Tuesday, 19 April 2011

Film Review: The Eagle

Romans. The Americans of their day, sporting a vast Empire across the known world. It perhaps only fitting then to give all the Romans in The Eagle an American accent. It's hardly subtle in its deliberate allegory, similar to that when Hollywood casts Brits in roles of villains as some sort of parallel with the American Revolution, but it is annoying in the sense that it detracts from the 'period feel' of ancient Rome. Certainly, I found it difficult to get that distracting little voice out of my head which was screaming throughout the film "Yanks!". But then I suppose we couldn't have Americans playing the oppressed peoples of the British Isles under Rome's yoke. That would have been too ridiculous...

When Marcus Flavius Aquila (Tatum), a young centurion bent on restoring his family's honour after his father lead an ill-fated expedition of the Ninth Legion, is permanently incapacitated within a day of his first command, he finds himself milling away his days around his Uncle's (Sutherland) villa after an honourable discharge. After saving a British slave named Esca (Bell) from death in a gladiatorial arena, the two form a bond and embark on a mission to retrieve his father's Ninth Legion standard, a golden eagle rumoured to be in the possession of a vicious tribe north of Hadrian's Wall.

The Eagle is based on a 1954 novel by by Rosemary Sutcliff called The Eagle of the Ninth. Part fact, part fiction, it is based around the myth surrounding the Legio IX Hispana, a Roman legion which was rumoured to have been destroyed by Caledonian tribes in AD 117. Since its publication however new historical evidence has come to light that the Ninth Legion was not in fact destroyed in Scotland, with records showing that elements of the Ninth were actually posted along the Rhine after AD 117. Further, the actual golden eagle upon which the story is based, housed in a museum in Reading, is not that of a Legion's standard but that of a Jupiter statue in the forum of the Roman town. As such, as a 'historical epic', The Eagle suffers from the advances made in historical study, making the film less fact and more fiction.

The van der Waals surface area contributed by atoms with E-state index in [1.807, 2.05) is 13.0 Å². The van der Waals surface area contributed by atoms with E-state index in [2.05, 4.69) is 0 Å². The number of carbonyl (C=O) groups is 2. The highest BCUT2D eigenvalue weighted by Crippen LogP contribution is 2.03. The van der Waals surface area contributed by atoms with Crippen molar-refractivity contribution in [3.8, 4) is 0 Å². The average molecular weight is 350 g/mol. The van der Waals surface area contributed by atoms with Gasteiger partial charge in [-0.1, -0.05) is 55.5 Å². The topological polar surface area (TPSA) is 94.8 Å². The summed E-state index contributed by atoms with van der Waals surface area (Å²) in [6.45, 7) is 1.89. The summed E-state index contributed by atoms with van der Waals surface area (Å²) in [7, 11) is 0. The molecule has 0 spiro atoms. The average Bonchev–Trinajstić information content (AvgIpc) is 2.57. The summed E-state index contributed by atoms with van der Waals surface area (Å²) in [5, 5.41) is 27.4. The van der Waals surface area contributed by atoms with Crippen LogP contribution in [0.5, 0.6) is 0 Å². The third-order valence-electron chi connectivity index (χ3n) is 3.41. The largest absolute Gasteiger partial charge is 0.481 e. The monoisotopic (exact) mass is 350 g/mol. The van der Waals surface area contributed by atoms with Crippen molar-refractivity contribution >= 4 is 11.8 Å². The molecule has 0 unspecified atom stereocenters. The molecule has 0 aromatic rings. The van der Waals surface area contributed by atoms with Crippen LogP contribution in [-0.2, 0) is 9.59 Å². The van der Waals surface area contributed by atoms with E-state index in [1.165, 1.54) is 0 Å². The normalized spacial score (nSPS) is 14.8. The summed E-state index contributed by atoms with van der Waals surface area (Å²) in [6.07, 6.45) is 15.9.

The Eagle starts off with a bang as the fresh faced Aquila faces an assault on his new command in the opening minutes. We are introduced to Roman fighting tactics such as the 'tortoise' in brutal fashion, with the shaky, gritty, close-up action shots we've come to expect from films set in the ancient world. It sets a good tone for an exhilarating film and the action scenes do indeed remain consistent throughout. But the problem is the bits in between which feel disjointed from the action scenes. Essentially, The Eagle amounts to a mismatched buddy movie. It follows the formula where two people who couldn't be any different from one another are thrown together for whatever reason, and, over a series of events, are able to bond and surmount those differences where by the end the two will have developed a bemusing friendship. Sure, this is the end result of The Eagle, but it is the 'how' which is missing as the film sort of stumbles along. We are treated to bits where the two bond, but the developing friendship is never actually transmitted. As such Esca's actions appear particularly odd and the whole relationship becomes a sympathetic fallacy. Director Kevin Macdonald does interestingly try to create a juxtaposition of scenery with Roman occupied Southern Britain bathed in sunlight, covered in vine leaves with the harsh, barren, windswept highlands of the North in an attempt to show the contrast between civilization and barbary. However, you can't help but smirk if you've ever experienced the tenuous British summer.

Historically inaccurate, made all the more jarring by American accents, and bogged down by a plot based around a peculiarly dysfunctional, robotic relationship, this film is substantially less epic than the trailers would have you believe. Unfortunately, The Eagle never really finds flight.